Humans are, without a doubt, responsible for the bulk of litter and pollution on our planet. While we carry the majority of responsibility in reducing our impact, some researchers are exploring how animals can help lessen our overall burden. How does this work? For example, six crows have been successfully trained to pick up trash in a theme park located in western France. This can be any sort of small trash, and especially cigarettes.
That's right: Crows are doing their part in helping the planet. Crows are actually very intelligent birds, so it's no surprise that they're easy to train. They enjoy games and forming relationships with humans. Even more surprising, is that scientists have found crows can recognize and remember people's faces.
Puy du Fou, a historical theme park, is located in the Vendée region of Western France. "The goal is not just to clear up, because the visitors are generally careful to keep things clean," Nicolas de Villiers, whose father opened the park in 1978, tells the AFP, but also that "nature itself can teach us to take care of the environment."
For the unfamiliar, Puy de Fou is a considerable tourist attraction. In fact, it has more than 2 million visitors each year. This makes it the second most popular theme park in the country, coming in just after Disneyland Paris.
How are these crows being trained? Positive reinforcement is the key. In this case, lots and lots of treats. Each time birds deposit a piece of trash, they are rewarded with a treat from a dispenser box.
At first, theme parks may seem a curious place to test and install sustainable practices, but it actually makes a lot of sense. Theme parks are booms for tourists and people on vacation. They attract all sorts; romantic honeymooners, families, single people just looking for a day of fun and relaxation. With large crowds, also comes a lot of trash.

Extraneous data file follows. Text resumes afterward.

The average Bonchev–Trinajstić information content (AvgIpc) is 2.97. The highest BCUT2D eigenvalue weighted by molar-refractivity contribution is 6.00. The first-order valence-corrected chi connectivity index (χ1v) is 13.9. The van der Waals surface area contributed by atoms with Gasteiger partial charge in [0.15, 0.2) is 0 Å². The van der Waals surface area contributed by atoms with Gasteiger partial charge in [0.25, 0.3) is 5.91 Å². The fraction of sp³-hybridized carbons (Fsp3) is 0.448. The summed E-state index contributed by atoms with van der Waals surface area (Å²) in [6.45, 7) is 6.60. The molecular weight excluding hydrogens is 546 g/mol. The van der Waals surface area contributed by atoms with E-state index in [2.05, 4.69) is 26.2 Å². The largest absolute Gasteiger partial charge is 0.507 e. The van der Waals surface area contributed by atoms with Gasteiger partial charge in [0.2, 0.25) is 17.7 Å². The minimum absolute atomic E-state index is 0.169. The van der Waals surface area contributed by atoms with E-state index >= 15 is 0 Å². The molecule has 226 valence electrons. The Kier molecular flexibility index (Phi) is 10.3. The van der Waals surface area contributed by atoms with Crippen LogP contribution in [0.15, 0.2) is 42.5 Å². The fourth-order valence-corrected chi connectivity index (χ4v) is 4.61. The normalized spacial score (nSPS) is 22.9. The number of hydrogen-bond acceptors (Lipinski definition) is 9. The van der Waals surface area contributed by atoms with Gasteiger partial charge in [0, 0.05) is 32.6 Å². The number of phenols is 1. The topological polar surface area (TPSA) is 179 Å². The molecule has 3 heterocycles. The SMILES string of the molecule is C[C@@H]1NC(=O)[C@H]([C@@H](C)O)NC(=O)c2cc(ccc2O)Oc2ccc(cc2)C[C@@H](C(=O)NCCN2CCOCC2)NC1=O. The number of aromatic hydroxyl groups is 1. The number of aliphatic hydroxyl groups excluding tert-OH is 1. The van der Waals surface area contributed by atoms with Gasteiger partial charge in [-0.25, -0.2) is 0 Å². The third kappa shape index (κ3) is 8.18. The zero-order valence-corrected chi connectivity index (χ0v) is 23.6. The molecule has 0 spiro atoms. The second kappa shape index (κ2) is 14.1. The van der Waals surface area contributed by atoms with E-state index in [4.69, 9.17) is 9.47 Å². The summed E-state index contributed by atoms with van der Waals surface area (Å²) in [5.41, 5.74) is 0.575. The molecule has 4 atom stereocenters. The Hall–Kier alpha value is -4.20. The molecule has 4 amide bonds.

Theme parks all over the world have been experimenting with eco-friendly missions in some fascinating ways. For example, a number of theme parks in the U.K. are offering up to 50 percent off admission prices if you bring used plastic bottles to exchange. Perhaps the most-talked about move comes courtesy of Disney, whose new solar farm will power two entire parks.
Some cities are doing interesting stuff with actual trash, too. For instance, Rotterdam in the Netherlands created a park entirely out of recycled plastic waste. While it's a regular park, and not quite a theme or amusement park, it definitely attracts a crowd and gets people thinking.
More from Green Matters
More From Green Matters
It's the first time a utility and its regulators have replaced power plants with a renewable energy source.
Could robots hold the key to saving Tasmania's vulnerable swift parrots?
Narberth, Penn. is the first town in the state to regulate single-use plastics, and it's all thanks to Troop 7885.
Research suggests the trash pricing system is having an positive impact in the Granite State.